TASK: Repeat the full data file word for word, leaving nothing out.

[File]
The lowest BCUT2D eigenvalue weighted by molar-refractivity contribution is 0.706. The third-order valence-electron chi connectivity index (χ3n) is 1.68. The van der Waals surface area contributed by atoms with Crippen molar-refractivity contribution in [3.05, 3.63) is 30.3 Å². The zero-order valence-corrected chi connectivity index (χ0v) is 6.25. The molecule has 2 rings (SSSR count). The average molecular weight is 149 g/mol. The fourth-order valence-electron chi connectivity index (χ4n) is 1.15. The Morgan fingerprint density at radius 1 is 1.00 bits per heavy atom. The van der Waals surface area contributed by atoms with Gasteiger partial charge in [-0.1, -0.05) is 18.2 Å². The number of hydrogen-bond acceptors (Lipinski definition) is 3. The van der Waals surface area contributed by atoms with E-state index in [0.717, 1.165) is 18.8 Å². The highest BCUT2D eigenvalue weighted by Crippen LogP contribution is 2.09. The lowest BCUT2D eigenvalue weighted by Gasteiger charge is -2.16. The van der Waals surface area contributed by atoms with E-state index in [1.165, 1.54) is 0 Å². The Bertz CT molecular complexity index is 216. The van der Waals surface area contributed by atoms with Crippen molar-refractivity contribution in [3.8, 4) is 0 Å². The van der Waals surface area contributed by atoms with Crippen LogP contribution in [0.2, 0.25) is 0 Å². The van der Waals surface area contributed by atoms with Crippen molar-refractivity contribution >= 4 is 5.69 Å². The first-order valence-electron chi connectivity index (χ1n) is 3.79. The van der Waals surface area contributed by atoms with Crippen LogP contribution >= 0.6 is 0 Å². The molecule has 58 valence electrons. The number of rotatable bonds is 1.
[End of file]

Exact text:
The lowest BCUT2D eigenvalue weighted by molar-refractivity contribution is 0.706. The third-order valence-electron chi connectivity index (χ3n) is 1.68. The van der Waals surface area contributed by atoms with Crippen molar-refractivity contribution in [3.05, 3.63) is 30.3 Å². The zero-order valence-corrected chi connectivity index (χ0v) is 6.25. The molecule has 2 rings (SSSR count). The average molecular weight is 149 g/mol. The fourth-order valence-electron chi connectivity index (χ4n) is 1.15. The Morgan fingerprint density at radius 1 is 1.00 bits per heavy atom. The van der Waals surface area contributed by atoms with Gasteiger partial charge in [-0.1, -0.05) is 18.2 Å². The number of hydrogen-bond acceptors (Lipinski definition) is 3. The van der Waals surface area contributed by atoms with E-state index in [0.717, 1.165) is 18.8 Å². The highest BCUT2D eigenvalue weighted by Crippen LogP contribution is 2.09. The lowest BCUT2D eigenvalue weighted by Gasteiger charge is -2.16. The van der Waals surface area contributed by atoms with E-state index in [1.165, 1.54) is 0 Å². The Bertz CT molecular complexity index is 216. The van der Waals surface area contributed by atoms with Crippen molar-refractivity contribution in [3.8, 4) is 0 Å². The van der Waals surface area contributed by atoms with Crippen LogP contribution in [0.2, 0.25) is 0 Å². The van der Waals surface area contributed by atoms with Crippen molar-refractivity contribution >= 4 is 5.69 Å². The first-order valence-electron chi connectivity index (χ1n) is 3.79. The van der Waals surface area contributed by atoms with Crippen LogP contribution >= 0.6 is 0 Å². The molecule has 58 valence electrons. The number of rotatable bonds is 1.